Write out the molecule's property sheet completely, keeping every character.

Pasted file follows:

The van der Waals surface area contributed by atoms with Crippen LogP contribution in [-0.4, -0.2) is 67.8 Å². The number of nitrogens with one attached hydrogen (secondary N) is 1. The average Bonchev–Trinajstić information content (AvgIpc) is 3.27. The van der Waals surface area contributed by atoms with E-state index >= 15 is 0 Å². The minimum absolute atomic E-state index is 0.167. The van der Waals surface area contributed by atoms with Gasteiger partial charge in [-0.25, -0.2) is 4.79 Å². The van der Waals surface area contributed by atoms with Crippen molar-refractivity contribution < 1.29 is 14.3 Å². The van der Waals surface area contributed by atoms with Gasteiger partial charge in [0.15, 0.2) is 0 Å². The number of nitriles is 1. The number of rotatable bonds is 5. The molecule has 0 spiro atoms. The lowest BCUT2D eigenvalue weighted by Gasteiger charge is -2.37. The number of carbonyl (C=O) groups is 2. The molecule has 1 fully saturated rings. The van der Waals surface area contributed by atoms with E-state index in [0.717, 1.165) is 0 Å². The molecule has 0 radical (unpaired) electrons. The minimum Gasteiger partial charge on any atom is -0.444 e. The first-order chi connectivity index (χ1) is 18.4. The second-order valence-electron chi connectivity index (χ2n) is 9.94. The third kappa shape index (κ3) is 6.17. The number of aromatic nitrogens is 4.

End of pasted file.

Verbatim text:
The van der Waals surface area contributed by atoms with Crippen LogP contribution in [-0.4, -0.2) is 67.8 Å². The number of nitrogens with one attached hydrogen (secondary N) is 1. The average Bonchev–Trinajstić information content (AvgIpc) is 3.27. The van der Waals surface area contributed by atoms with E-state index >= 15 is 0 Å². The minimum absolute atomic E-state index is 0.167. The van der Waals surface area contributed by atoms with Gasteiger partial charge in [-0.25, -0.2) is 4.79 Å². The van der Waals surface area contributed by atoms with Crippen molar-refractivity contribution < 1.29 is 14.3 Å². The van der Waals surface area contributed by atoms with Gasteiger partial charge in [0.15, 0.2) is 0 Å². The number of nitriles is 1. The number of rotatable bonds is 5. The molecule has 0 spiro atoms. The lowest BCUT2D eigenvalue weighted by Gasteiger charge is -2.37. The number of carbonyl (C=O) groups is 2. The molecule has 1 fully saturated rings. The van der Waals surface area contributed by atoms with E-state index in [0.717, 1.165) is 0 Å². The molecule has 0 radical (unpaired) electrons. The minimum Gasteiger partial charge on any atom is -0.444 e. The first-order chi connectivity index (χ1) is 18.4. The second-order valence-electron chi connectivity index (χ2n) is 9.94. The third kappa shape index (κ3) is 6.17. The number of aromatic nitrogens is 4.